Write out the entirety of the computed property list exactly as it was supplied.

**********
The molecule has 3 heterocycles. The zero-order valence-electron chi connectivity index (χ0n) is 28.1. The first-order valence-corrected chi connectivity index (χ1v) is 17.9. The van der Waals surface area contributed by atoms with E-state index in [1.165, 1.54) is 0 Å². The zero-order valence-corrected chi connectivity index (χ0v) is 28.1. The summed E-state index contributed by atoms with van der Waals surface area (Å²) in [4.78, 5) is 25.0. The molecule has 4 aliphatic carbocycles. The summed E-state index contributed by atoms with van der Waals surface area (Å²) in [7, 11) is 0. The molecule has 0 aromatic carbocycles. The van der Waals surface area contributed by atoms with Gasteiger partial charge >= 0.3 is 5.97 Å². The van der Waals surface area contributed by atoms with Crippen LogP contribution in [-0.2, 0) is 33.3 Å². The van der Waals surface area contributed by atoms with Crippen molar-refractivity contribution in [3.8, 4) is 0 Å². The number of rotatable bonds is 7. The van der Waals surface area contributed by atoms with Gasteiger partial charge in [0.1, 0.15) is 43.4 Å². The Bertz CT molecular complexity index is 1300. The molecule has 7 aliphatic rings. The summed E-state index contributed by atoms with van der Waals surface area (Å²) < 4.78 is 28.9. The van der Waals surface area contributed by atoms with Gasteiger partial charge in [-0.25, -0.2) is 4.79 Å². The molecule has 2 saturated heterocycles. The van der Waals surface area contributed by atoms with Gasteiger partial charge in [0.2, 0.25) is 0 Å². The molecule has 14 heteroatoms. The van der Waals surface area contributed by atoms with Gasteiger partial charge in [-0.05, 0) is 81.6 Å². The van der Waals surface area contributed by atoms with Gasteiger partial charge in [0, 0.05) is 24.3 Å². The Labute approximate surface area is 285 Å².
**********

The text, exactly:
The molecule has 3 heterocycles. The zero-order valence-electron chi connectivity index (χ0n) is 28.1. The first-order valence-corrected chi connectivity index (χ1v) is 17.9. The van der Waals surface area contributed by atoms with E-state index in [1.165, 1.54) is 0 Å². The zero-order valence-corrected chi connectivity index (χ0v) is 28.1. The summed E-state index contributed by atoms with van der Waals surface area (Å²) in [4.78, 5) is 25.0. The molecule has 4 aliphatic carbocycles. The summed E-state index contributed by atoms with van der Waals surface area (Å²) in [7, 11) is 0. The molecule has 0 aromatic carbocycles. The van der Waals surface area contributed by atoms with Gasteiger partial charge >= 0.3 is 5.97 Å². The van der Waals surface area contributed by atoms with Crippen LogP contribution in [-0.2, 0) is 33.3 Å². The van der Waals surface area contributed by atoms with Crippen molar-refractivity contribution in [3.8, 4) is 0 Å². The number of rotatable bonds is 7. The van der Waals surface area contributed by atoms with Gasteiger partial charge in [0.1, 0.15) is 43.4 Å². The Bertz CT molecular complexity index is 1300. The molecule has 7 aliphatic rings. The summed E-state index contributed by atoms with van der Waals surface area (Å²) < 4.78 is 28.9. The van der Waals surface area contributed by atoms with Gasteiger partial charge in [-0.25, -0.2) is 4.79 Å². The molecule has 2 saturated heterocycles. The van der Waals surface area contributed by atoms with Gasteiger partial charge in [0.2, 0.25) is 0 Å². The molecule has 14 heteroatoms. The van der Waals surface area contributed by atoms with Gasteiger partial charge in [-0.05, 0) is 81.6 Å². The van der Waals surface area contributed by atoms with Gasteiger partial charge in [0, 0.05) is 24.3 Å². The Labute approximate surface area is 285 Å².